By Jared Mendenhall
Resourcefulness is as much a part of the frontier ethos as individualism. Coming up with ingenious solutions to life’s problems — on the cheap — is an essential skill in the rural expanses of the American West.
Jordan Mathis, health officer and executive director of TriCounty Health Department, understands this. In fact, he lives it daily as he works to promote, protect and improve the health of residents in Uintah, Duchesne and Daggett counties.
This was especially evident in his earliest weeks on the job. As fate would have it, TriCounty was the first district in Utah to have a resident travel from one of the African countries affected by Ebola.
As soon as TriCounty Health was aware of the possible infection, a plan was hatched. Mathis led efforts to coordinate the response with county officials and local health-care providers. Some of the ingenious solutions he came up to handle the potential outbreak included checking in daily with the patient over Apple’s FaceTime app to see if he was showing any signs of Ebola and, if needed, commandeering a county-owned RV trailer to act as a mobile quarantine and treatment station.
The patient never developed any symptoms and the crisis was averted.
That pioneering spirit of improvisation and maximizing resources, however, is in play each day in the relationship TriCounty Health shares with Utah’s Department of Environmental Quality and plays a key role in protecting the air, land and water in the Uinta Basin
One of the success stories of this partnership is highlighted by the work being done to address the unique wintertime ozone in the region. Working with the Bingham Center at Utah State University, they have made advancement in identifying the extent and causes of ozone pollution in the Basin.
These efforts have shown that the ozone pollution was almost exclusively driven by VOC emissions from oil-and-gas production. When large amounts of these precursors are trapped in thermal inversions, which are typical in the Basin, there is enough power in the UV reflection from the snow on the ground to spark the chemical reactions that create ozone.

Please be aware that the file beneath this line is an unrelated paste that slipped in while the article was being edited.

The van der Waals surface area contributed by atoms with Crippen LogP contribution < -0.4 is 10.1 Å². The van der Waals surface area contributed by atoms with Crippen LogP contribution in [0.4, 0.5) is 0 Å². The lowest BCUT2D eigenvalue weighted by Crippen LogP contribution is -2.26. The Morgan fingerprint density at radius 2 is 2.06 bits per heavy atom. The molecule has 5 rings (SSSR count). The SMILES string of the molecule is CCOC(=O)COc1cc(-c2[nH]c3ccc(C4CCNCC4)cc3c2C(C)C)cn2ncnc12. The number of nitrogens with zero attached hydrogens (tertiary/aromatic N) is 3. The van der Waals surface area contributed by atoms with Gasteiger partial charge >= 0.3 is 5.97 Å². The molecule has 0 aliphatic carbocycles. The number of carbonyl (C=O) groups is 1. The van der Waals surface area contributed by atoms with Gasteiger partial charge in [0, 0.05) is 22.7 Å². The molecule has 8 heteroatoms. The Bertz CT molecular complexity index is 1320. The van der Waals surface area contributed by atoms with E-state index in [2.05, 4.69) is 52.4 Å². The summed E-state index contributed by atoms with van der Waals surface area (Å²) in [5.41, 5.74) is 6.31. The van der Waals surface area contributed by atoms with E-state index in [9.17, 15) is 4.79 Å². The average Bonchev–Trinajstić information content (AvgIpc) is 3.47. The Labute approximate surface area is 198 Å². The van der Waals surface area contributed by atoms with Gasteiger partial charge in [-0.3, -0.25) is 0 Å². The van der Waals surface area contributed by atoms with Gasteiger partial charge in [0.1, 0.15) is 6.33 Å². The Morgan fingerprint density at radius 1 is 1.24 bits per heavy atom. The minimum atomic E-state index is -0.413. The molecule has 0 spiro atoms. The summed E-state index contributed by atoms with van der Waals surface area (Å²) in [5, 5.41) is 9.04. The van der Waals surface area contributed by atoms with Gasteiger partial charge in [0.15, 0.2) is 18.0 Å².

Ongoing monitoring and outreach programs are now helping to address air quality in the region.
The point person in DEQ’s relationship with TriCounty Health is the district engineer, a DEQ employee stationed in the area works hand-in-hand with the health department. The engineer is the go-to guy for each of DEQ’s five divisions – Air Quality, Water Quality, Drinking Water, Waste Management and Radiation Control, and Environmental Response and Remediation.
This, however, is just one part of the partnership between the two agencies. TriCounty and DEQ have a formal work plan that outlines responsibilities and funding for various environmental projects in the Basin. A few of the projects outlined in the 2016 work plan include the implementation of a wood-burning stove education plan, ensuring source protection for drinking water, and protecting public health from exposure to contamination caused by improper disposal of solid and hazardous waste.
The quality of life in the Uinta Basin depends on this work plan every day to ensure that tap water is clean, sewer systems are working, and environmental messes are cleaned up.
Safeguarding Utah’s air, land and water requires unique, creative approaches. Agencies like TriCounty Health and DEQ will continue to find areas where they can work together to ensure state and local agencies are responsible for taxpayer dollars and maximize efforts in serving the citizens of Utah through balanced regulation.
Learn more about ozone pollution in the Uinta Basin here.
I am a public information officer for DEQ and a former marketer and magazine editor. Follow me on Instagram @Jarv801.